History of Lawn Bowling & the WLBC

The origins of the game of Bowls, or Lawn Bowling as it is commonly referred to in Canada, are obscure yet it is known that the game, or versions of it, has spanned many civilizations.  Archaeologists have uncovered biased stone bowls dating back to 5000 BC in ancient Egypt!  A version of the game was known as “bocce” in Caesar’s time and it is generally believed that the Roman Legions may have introduced the game to Europe.  Records of lawn bowling in England & Scotland date back to the 12th Century; the oldest active Lawn Bowling Club in the world, established in 1299, is the Southampton Old Bowling Green.  

Scotland embraced the game and, with the establishment of the Scottish Bowling Association late in the 19th century, rules and a Code of Ethics were set.  Soon after other nations created their associations and adopted the principles set forth by the Scots.  A large number of immigrants of British, Irish and Scottish backgrounds settled in the Woodstock area in the mid-1800’s and the popularity of the game grew here as well.

The Woodstock Lawn Bowling and Tennis Club was established in 1894 with James Canfield as its first President, D.W. Karn as Vice-President and W.C. Rhodes as Secretary-Treasurer.  Other members of the first Executive Committee included A.E. Longmore, C.W. McCuaig, C.E. Stewart, Dr. A.B. Welford, W.A. Grosset and F. Millman.  The image shown is that of James Canfield.

The first meeting of the Woodstock Lawn Bowling and Tennis Club was held, in early March, at the Molson Bank, located then  at the southeast corner of Dundas & Perry Streets.  Membership fees were set at $5.00/year  (~$175/yr in today’s economy).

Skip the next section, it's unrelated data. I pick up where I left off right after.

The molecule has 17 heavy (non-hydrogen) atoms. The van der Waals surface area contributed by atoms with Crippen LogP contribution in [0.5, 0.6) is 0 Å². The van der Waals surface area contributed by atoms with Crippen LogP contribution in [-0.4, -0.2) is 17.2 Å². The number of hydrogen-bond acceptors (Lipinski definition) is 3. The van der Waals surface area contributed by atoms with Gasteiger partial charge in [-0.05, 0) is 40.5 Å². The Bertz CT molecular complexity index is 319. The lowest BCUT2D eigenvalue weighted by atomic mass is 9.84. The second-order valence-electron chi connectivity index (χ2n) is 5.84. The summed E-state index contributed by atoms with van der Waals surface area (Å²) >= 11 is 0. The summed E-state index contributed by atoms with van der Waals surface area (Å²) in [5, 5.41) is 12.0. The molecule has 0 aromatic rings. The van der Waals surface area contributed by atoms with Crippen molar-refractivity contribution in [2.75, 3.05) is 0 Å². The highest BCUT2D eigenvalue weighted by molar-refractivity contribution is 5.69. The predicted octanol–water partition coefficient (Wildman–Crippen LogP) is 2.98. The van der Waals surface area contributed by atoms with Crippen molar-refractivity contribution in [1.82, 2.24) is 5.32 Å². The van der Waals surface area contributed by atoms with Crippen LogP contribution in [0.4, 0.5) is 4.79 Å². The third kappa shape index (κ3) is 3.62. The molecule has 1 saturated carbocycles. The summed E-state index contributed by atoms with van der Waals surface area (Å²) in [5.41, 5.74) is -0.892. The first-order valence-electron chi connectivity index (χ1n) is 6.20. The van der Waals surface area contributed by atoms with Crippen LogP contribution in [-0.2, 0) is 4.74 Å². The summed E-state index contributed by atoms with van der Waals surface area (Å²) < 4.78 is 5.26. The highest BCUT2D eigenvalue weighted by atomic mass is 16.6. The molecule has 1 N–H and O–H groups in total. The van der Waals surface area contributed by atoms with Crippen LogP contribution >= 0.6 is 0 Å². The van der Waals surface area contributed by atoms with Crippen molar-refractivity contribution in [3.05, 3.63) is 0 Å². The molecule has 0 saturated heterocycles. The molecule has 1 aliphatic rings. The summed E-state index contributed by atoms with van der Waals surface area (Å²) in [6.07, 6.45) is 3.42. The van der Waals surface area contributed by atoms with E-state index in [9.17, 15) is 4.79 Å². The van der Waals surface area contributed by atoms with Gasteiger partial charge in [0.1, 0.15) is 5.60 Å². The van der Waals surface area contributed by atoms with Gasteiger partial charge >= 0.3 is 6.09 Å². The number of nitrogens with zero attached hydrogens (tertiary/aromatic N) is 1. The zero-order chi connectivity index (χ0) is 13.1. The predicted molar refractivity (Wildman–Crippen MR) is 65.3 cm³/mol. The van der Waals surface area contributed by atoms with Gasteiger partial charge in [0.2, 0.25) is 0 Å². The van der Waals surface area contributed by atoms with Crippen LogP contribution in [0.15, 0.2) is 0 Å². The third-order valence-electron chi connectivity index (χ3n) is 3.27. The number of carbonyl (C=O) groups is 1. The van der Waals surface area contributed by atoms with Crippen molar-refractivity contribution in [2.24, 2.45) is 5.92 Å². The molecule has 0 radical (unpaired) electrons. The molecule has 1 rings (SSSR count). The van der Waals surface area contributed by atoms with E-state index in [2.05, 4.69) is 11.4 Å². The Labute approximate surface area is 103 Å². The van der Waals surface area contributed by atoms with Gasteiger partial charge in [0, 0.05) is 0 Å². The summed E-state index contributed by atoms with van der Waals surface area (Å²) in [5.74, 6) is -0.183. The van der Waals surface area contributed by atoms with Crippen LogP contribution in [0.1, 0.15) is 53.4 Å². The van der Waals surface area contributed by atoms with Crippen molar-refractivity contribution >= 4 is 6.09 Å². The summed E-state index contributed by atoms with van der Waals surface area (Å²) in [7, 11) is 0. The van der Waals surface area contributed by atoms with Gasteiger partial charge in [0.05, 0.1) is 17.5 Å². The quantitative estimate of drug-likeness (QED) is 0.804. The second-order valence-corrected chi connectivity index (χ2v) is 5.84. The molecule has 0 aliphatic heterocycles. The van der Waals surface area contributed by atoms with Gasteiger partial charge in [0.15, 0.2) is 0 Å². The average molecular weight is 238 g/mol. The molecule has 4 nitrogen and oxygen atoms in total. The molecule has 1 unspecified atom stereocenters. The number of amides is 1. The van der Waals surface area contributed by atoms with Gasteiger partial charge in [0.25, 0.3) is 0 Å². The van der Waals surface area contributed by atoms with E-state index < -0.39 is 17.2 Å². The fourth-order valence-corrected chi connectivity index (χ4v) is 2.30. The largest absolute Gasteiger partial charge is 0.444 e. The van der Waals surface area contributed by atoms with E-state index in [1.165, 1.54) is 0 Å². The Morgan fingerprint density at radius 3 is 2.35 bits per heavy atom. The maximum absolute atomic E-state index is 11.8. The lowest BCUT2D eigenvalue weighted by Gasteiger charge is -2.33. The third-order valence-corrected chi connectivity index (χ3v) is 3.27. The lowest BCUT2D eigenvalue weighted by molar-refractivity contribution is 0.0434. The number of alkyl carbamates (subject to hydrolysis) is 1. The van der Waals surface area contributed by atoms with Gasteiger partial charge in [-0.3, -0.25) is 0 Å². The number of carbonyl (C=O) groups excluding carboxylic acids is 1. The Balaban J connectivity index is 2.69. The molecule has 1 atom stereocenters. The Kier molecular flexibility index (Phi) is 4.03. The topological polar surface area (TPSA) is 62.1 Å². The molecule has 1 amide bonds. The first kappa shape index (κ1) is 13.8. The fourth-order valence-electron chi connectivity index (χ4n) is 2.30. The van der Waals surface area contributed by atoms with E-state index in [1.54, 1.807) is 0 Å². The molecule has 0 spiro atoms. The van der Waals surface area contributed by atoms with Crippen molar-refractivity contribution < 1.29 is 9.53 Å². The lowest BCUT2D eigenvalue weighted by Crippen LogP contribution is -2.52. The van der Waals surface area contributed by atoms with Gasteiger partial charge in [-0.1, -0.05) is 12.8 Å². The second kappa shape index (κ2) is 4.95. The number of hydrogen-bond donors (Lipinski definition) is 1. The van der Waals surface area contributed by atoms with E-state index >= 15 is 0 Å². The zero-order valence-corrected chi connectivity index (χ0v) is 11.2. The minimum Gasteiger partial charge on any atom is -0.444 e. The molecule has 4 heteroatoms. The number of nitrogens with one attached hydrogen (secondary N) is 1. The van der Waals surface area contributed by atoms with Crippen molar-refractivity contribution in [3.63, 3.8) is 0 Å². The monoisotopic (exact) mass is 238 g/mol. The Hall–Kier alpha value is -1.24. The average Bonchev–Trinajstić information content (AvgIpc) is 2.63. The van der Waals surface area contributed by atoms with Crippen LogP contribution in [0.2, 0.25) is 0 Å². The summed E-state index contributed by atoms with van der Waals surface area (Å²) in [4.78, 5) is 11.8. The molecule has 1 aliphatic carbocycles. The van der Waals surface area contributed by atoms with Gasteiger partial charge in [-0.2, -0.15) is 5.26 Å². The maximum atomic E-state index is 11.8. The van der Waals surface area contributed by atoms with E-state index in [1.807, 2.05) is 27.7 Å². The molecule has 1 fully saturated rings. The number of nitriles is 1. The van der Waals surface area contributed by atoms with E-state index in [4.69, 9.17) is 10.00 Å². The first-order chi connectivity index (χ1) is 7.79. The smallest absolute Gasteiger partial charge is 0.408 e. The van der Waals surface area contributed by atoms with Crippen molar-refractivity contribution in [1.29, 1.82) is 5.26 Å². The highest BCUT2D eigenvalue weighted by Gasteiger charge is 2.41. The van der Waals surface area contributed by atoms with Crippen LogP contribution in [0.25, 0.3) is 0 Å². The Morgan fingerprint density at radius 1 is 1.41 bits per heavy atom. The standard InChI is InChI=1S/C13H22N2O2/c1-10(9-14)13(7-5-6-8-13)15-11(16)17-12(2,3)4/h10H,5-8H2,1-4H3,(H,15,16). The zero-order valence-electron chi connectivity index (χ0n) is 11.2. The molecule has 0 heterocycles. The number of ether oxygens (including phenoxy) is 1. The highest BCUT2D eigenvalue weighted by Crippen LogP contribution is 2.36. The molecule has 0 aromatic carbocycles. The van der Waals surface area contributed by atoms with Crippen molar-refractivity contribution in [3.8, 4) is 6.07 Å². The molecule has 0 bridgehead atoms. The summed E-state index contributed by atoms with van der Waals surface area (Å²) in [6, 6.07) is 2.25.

James Canfield

The Club successfully petitioned the County Council  to use the grounds on the Graham Street side of the County Court House.  The Club held its grand opening on June 19, 1894, with lemonade , cake and ice cream being served by the ladies.  Ladies were allowed to have afternoon tea at the Club but the sessions were not be be elaborate affairs.

Though the Club stopped playing tennis in 1920, the lawn bowlers remained resilient and continued to use the grounds.  The members had access to lockers in the basement of the Court House.  In 1952 the County advised the Club that they would have to move as the grounds would be needed to construct a Land Registry Office.  The image shown here dates back to the first decade of the 20th century; the occasion marked a visit by a contingent of British lawn bowlers.  The Court House is visible in the background.

The Club signed a lease with the City to relocate to the site of the present day facility and, on July 20, 1955 the Club re-opened its doors.  P.L. Canfield donated the lumber for the new clubhouse and Dr. Weston Krupp matched, dollar for dollar, any monies that the membership were able to raise for the construction of the new facility.

Throughout the years the Club has had many members who have gone on to become not only Club and Provincial champions but Canadian, British Empire, American Lawn Bowling Associations and World champions.  The Club has hosted many lawn bowling contingents from around the world and has proudly hosted District, Provincial, Canadian and World Championships.  It widely known for the superb quality of its greens.

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